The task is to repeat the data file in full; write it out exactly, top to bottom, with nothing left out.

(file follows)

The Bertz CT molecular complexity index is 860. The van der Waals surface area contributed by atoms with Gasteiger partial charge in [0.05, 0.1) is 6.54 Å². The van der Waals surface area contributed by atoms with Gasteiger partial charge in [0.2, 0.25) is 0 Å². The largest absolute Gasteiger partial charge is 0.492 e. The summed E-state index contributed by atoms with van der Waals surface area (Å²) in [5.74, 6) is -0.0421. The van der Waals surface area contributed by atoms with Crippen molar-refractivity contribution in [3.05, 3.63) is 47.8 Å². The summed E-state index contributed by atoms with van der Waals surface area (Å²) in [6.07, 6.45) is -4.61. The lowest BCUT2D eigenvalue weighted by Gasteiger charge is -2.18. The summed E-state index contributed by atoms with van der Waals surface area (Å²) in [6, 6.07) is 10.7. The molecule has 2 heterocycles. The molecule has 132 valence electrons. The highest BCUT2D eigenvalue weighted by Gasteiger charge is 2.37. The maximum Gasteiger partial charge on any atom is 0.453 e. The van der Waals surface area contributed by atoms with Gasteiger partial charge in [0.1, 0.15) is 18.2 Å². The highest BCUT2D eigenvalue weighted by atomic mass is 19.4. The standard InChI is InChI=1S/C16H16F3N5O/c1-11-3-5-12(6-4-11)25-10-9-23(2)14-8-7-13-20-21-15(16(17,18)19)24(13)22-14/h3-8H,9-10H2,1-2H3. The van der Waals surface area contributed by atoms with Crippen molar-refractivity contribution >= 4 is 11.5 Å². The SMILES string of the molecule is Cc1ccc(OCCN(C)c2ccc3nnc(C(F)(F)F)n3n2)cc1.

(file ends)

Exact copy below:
The Bertz CT molecular complexity index is 860. The van der Waals surface area contributed by atoms with Gasteiger partial charge in [0.05, 0.1) is 6.54 Å². The van der Waals surface area contributed by atoms with Gasteiger partial charge in [0.2, 0.25) is 0 Å². The largest absolute Gasteiger partial charge is 0.492 e. The summed E-state index contributed by atoms with van der Waals surface area (Å²) in [5.74, 6) is -0.0421. The van der Waals surface area contributed by atoms with Crippen molar-refractivity contribution in [3.05, 3.63) is 47.8 Å². The summed E-state index contributed by atoms with van der Waals surface area (Å²) in [6.07, 6.45) is -4.61. The lowest BCUT2D eigenvalue weighted by Gasteiger charge is -2.18. The summed E-state index contributed by atoms with van der Waals surface area (Å²) in [6, 6.07) is 10.7. The molecule has 2 heterocycles. The molecule has 132 valence electrons. The highest BCUT2D eigenvalue weighted by Gasteiger charge is 2.37. The maximum Gasteiger partial charge on any atom is 0.453 e. The van der Waals surface area contributed by atoms with Gasteiger partial charge in [0.1, 0.15) is 18.2 Å². The highest BCUT2D eigenvalue weighted by atomic mass is 19.4. The standard InChI is InChI=1S/C16H16F3N5O/c1-11-3-5-12(6-4-11)25-10-9-23(2)14-8-7-13-20-21-15(16(17,18)19)24(13)22-14/h3-8H,9-10H2,1-2H3. The van der Waals surface area contributed by atoms with Crippen molar-refractivity contribution >= 4 is 11.5 Å². The SMILES string of the molecule is Cc1ccc(OCCN(C)c2ccc3nnc(C(F)(F)F)n3n2)cc1.